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   August 23, 2014



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'Taker Crossword -

WM X8: The biggest show anywhere
By DREW MCANULTY -- Ottawa Sun


 TORONTO -- Along theatre row, the marquee lights are flashing, advertising such blockbuster productions as The Lion King and Mamma Mia.

 But of all the stage shows in this neck of town, none could compare to the one at SkyDome on Sunday night, where more than 68,000 fans shelled out a combined $6 million for the hottest ticket in town.

 It was the Super Bowl of pro wrestling, Wrestlemania, the ultimate theatre of the absurd.

 It was drama, slapstick, high camp and rock concert all rolled into one.

 It was the human condition on display within the confines of the squared circle -- where the lines between good and evil blur and the act becomes inseparable from the actor, all delivered to a driving rock beat.

 And tonight, in the continuing soap opera that is the World Wrestling Federation, it comes to the Corel Centre for a taping of the popular Smackdown!, which will air Thursday.

 The WWF has been called many things -- vulgar, crass, violent, sexist -- but rarely dull. The lines are scripted, the punches are rehearsed, but then so are those in any Hollywood movie. Yet they fail to hit the mark as often, or generate the kind of following, the WWF can boast.

 Perhaps it\'s the interactive nature of the beast. Crowds are not only encouraged, they are expected, to become involved in the matches. Handmade signs let them express their feeling and allegiances, while their chants can help determine the direction of a match -- try that some time with the NAC Orchestra.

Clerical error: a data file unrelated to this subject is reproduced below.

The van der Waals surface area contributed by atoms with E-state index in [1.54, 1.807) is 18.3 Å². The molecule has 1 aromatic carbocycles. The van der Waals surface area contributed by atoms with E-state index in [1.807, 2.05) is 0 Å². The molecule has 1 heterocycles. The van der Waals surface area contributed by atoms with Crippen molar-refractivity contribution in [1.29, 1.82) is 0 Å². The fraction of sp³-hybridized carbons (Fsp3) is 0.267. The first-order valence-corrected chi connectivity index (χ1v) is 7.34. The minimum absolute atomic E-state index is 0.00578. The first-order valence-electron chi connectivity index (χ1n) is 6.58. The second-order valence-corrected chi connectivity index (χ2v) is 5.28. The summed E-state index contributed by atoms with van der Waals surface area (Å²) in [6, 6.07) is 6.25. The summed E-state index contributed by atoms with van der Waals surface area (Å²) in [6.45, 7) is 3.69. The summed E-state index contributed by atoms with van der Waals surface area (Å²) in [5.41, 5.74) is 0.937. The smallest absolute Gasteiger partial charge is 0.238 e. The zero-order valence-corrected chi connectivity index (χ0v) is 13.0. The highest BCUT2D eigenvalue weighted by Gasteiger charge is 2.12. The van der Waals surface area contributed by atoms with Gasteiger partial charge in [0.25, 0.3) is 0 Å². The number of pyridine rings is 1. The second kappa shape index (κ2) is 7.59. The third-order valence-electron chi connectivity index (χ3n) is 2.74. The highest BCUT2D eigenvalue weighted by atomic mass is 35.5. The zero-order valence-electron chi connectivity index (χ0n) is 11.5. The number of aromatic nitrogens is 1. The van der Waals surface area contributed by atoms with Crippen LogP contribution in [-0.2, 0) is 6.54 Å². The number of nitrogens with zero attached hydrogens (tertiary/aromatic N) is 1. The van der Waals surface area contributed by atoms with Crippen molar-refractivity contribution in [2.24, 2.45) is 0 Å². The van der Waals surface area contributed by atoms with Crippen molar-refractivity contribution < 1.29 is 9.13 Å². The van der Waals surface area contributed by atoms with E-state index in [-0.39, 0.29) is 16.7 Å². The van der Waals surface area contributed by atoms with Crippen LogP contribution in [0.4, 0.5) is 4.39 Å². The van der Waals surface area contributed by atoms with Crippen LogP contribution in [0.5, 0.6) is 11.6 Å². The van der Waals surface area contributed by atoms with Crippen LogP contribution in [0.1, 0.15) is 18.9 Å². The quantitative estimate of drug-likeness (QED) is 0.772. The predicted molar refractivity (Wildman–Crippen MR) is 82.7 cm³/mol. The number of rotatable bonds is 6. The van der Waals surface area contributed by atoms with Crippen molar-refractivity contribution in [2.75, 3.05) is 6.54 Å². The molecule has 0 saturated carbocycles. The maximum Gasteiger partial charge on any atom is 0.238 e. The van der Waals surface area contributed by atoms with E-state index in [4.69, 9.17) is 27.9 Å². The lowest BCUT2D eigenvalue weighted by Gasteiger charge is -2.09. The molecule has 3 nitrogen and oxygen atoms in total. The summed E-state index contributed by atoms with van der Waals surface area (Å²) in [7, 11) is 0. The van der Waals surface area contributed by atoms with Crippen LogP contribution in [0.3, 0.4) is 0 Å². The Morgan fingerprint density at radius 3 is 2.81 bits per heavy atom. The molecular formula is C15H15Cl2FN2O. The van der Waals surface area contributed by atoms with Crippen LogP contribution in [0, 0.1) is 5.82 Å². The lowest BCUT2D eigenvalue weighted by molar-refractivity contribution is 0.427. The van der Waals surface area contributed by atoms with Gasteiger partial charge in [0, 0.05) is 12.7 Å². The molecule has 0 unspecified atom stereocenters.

On Sunday night the call went up, \"Blood! Blood! Blood!\" and a behemoth by the name of Undertaker responded by splitting open the scalp of \'Nature Boy\' Ric Flair. Here it is the audience, not the critics, that is out for blood, and they usually get what they want.

 High on flash and low on substance, it is engineered for easy pop culture consumption, the menu constantly changing so it never grows tiresome.

 Take for instance the most current storyline that has seen master thespian \'Hollywood\' Hulk Hogan, a legend in the world of pro wrestling, pass the torch to The Rock. For the great unwashed, this is their Gielgud stepping aside for Olivier.

 A good guy turned heel turned good again, Hogan is the dying lion nobody wants to put down. But inevitably his time is near, and when at the end of the match Sunday a shot of his sunken, aging face was splashed on the giant screens that ringed SkyDome, his was the face of Shakespeare\'s Lear, the most tragic of all kings.

 But unlike legitimate theatre, in the WWF the curtain never really falls.

 Every ending is merely an excuse for a new beginning, where even Lear can find redemption.

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